• An Australian Christmas

    Christmas, as is often said, is a time for families – and, I’m glad to say, we are no exception. My wife and I have had the pleasure of being joined this year by our son, his wife and their three (now grown-up) children from the UK.

    They are no strangers to New Zealand, having holidayed here repeatedly over the years – and they are always delighted to see not only their grandparents but also their New Zealand aunt and three New Zealand cousins. As a result, we have had a houseful of no fewer than eleven people and, because the English and New Zealand cousins all get on so well (give or take some friendly rivalry and differing views over the odd rugby or cricket contest), a wonderful time is guaranteed for all.

    On an earlier visit, a couple of years ago, our visiting UK family all took the trip to White Island, and on their return back home regaled their friends with accounts of what they had seen. So they had a special interest in, and were aghast at, the tragic outcomes of the eruption on Whakaari and have been fascinated and alarmed at the plumes of steam still rising from the island and visible from our deck.

    But the disaster that has also captured our attention over the holiday period has been the bush fires raging out of control in Australia. It has been hard to credit the pictures of flames engulfing vast areas of bush and pasture, destroying houses, buildings and cars – to say nothing of the fatalities and injuries, and the impact on wild life. Whole towns are threatened, and air quality in the big cities has become a health hazard.

    Even at this time of Christmas celebration and joy, it behoves us to pause for at least a moment and to consider the full implications of the Australian nightmare. The message being delivered by the flames is that human habitation in Australia is now seriously under threat – and, furthermore, that it is human habitation that has itself created the crisis.

    When a land mass the size of Australia heats to its current level, we are perilously close to the point of no return. The record temperatures are not just the consequence of global warming but have become a major contributor to it. Australia has become, first, a huge repository of stored heat and, secondly, a damaging source of heat released into the atmosphere.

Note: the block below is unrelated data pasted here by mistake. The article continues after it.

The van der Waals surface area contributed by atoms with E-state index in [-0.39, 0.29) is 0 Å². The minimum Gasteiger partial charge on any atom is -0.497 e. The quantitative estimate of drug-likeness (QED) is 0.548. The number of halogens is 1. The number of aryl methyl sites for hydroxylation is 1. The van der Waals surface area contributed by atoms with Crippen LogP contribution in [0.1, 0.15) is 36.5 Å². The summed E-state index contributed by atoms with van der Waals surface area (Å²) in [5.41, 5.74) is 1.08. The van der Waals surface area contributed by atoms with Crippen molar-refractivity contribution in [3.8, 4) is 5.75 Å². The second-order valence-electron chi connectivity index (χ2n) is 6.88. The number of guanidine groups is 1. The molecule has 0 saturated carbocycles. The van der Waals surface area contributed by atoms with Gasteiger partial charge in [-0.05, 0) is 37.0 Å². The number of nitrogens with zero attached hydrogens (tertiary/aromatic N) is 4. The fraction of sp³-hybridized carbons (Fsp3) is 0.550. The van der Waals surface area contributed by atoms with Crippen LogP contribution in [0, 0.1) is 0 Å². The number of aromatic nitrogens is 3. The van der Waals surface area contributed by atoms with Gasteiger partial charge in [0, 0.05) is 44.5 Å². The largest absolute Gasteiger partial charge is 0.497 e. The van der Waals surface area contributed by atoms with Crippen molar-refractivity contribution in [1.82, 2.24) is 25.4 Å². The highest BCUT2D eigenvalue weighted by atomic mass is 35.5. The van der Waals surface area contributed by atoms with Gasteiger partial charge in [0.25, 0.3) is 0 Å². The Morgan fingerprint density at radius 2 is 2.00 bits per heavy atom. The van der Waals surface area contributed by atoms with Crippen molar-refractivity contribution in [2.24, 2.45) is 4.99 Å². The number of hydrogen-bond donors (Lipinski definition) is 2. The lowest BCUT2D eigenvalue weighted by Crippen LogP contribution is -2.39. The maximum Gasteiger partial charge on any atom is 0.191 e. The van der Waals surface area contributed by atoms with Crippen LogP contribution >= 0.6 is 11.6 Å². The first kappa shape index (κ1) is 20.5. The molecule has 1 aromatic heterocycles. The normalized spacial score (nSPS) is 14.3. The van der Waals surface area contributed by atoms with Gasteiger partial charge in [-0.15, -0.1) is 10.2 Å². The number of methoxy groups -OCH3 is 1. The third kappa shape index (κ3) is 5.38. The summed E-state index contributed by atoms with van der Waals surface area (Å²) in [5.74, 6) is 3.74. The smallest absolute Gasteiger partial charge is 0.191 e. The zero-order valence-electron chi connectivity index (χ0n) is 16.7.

The Australian Prime Minster, Scott Morrison, attracted fierce criticism for departing on holiday to Hawaii while his countrymen were burning up. But his real dereliction of duty has been to lead a government whose programme, despite the growing evidence that climate change now threatens his country, is to intensify and apply the free-market doctrines that have produced global heating in the first place.

    There is no salvation for any of us (and we are all potentially likely to face Australian-style problems if nothing changes) if we go on asserting that nothing need change – and that “business as usual” must be maintained.

    If further global warming is to be avoided, or at least restrained, we have to accept that the so-called “free market” cannot be allowed to go on calling the shots. The market has many strengths but the single bottom line is not one of them. If we are to treat global warming seriously, we have to adopt an economic system that takes account of wider considerations than simply profit and loss and the quest for the best financial return on investment.

    What this means – that government must intercede (in the public interest) in business and in private sector operations – will be unpalatable to many. But the choice is clear – do we give priority to political dogma or to the future of the planet?

    Now is the time to put to the test the strength of our resolve and to meet our obligations to future generations. If the human race is to have a future, and if our planet is to remain habitable, the time to act is now. Our own government, no less than their Australian counterparts, must now show, on issues like offshore drilling for oil, that it recognises the seriousness of the challenge.

    Bryan Gould

    25 December 2019